Wall Street firms led by Goldman Sachs Group Inc. are close to buying a stake in chat and instant messaging startup Perzo Inc. in pursuit of an alternative to a similar application from Bloomberg LP, sources familiar with Goldman's plans said.
Banks are trying to cut costs as sluggish trading volumes and higher regulation weigh on revenues. Bloomberg has dominated messaging on Wall Street for years, but its application is part of a data, trading and news terminal that costs about $20,000 a year. The Perzo applications are free.
Several banks and asset managers are considering an investment in Perzo, including Morgan Stanley, JPMorgan Chase & Co., Bank of America Corp., Deutsche Bank AG, HSBC Holdings PLC, BlackRock Inc. and the hedge fund Maverick Capital Ltd., said two sources briefed on the matter who declined to comment publicly.
The companies, which have received term sheets for the deal and signed non-disclosure agreements in recent days, either declined to comment or did not respond to requests for comment in time for publication.
Goldman Sachs spokespeople declined to comment on its Perzo investment, its plans to develop a chat program or its use of Bloomberg terminals. Bloomberg declined to comment for this story.
Perzo is a Palo Alto, California-based startup founded by David Gurle, who declined a request for comment. Perzo's application differs from Bloomberg's in that it is "open-source," meaning customers can plug it into their systems and alter it as they see fit, whereas Bloomberg customers have to buy the entire terminal, and can't just buy the messaging system and adapt it.
Banks have been looking for messaging alternatives to Bloomberg's closed system for years and have had limited success because the Bloomberg system is used by so many on Wall Street. One source compared Bloomberg to Blackberry, whose product dominated the smart phone market until Apple came out with its iPhone.
Thomson Reuters, which competes with Bloomberg in news, data and analytics, has a chat system with more than 200,000 users in its directory, compared with Bloomberg's 320,000.
Thomson Reuters has also collaborated with price data provider Markit and banks including Goldman Sachs to create an open messaging network.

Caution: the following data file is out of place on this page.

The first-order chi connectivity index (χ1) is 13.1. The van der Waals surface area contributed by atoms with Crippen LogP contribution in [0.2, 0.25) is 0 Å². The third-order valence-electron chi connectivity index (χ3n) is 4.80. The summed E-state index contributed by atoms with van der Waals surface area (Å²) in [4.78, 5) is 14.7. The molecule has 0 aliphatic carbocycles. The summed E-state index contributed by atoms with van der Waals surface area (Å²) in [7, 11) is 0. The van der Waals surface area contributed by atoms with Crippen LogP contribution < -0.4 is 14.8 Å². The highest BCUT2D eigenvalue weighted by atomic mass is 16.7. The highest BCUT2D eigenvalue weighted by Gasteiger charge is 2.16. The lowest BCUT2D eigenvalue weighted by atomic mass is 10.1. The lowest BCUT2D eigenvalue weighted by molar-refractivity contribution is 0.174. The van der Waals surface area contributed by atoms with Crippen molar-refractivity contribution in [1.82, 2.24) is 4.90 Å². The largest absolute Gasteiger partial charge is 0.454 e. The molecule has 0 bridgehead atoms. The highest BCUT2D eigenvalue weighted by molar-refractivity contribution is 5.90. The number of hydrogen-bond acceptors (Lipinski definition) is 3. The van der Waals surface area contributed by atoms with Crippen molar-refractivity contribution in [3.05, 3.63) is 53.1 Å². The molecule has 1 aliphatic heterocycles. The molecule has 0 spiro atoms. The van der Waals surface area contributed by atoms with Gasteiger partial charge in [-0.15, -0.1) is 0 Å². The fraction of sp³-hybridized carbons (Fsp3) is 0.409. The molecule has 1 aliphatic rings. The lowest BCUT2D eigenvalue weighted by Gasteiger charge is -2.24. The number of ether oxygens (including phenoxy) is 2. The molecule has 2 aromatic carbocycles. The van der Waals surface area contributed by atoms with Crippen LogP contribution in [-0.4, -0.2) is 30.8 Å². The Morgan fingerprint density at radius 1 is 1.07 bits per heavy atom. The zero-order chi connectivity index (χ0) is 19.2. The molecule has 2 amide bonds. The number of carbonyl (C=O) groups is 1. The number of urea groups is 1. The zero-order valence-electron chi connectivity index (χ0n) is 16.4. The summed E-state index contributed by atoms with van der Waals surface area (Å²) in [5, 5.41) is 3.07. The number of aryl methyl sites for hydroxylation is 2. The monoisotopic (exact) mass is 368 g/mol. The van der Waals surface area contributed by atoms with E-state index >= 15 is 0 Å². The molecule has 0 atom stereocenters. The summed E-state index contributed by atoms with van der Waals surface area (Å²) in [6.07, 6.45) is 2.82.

Goldman Sachs spokespeople declined to comment on its use of Thomson Reuters terminals. Reuters spokespeople declined to comment.
It's unclear what effect a successful new messaging system might have on Goldman's orders for Bloomberg terminals, or whether Goldman would use Bloomberg's messaging system alongside the new application.
"Bloomberg is a very tough ecosystem to break," said Jefferies analyst Dan Dolev. "People say it is the most expensive social network system in the world." Bloomberg's rise began in the 1980s when it became a prime source for data and analytics about bonds.
Messaging applications play a critical role in the daily functioning of Wall Street. An underwriter will use messaging programs to tell investors where a bond has priced. Hedge fund managers use messaging applications to talk about trading ideas, and traders use them to talk to sales staff.
To succeed, a bank messaging system must be secure, because of the sensitive information transmitted through the application. It must allow for central monitoring, so compliance staff and other officials can monitor conversations to make sure the bank is following securities trading regulations.
Goldman Sachs has been looking at alternatives to Bloomberg's messaging program for years, and launched a project internally called "Babel" in early 2013 to develop a competitor, according to two sources.
As that project was underway, the bank learned that reporters in Bloomberg's news division had access to information about bank professionals that it assumed had been private, such as when an employee had last logged into his or her terminal, the sources said.
The discovery strained relationships between Bloomberg and Goldman, as well as other large financial clients. Bloomberg publicly apologized and changed its policy to bar reporters from accessing client data.
The Babel project has been led by Goldman's Chief Information Officer R. Martin Chavez, who has spent much of his career building technology for the Wall Street bank, the sources said. Darren Cohen, who heads Goldman's principal strategic investments group, got involved when it was decided that it might be easier to simply buy a startup that already had technology that could help meet Babel's goals.
Goldman recently reached out to other banks to get them involved, the sources said.
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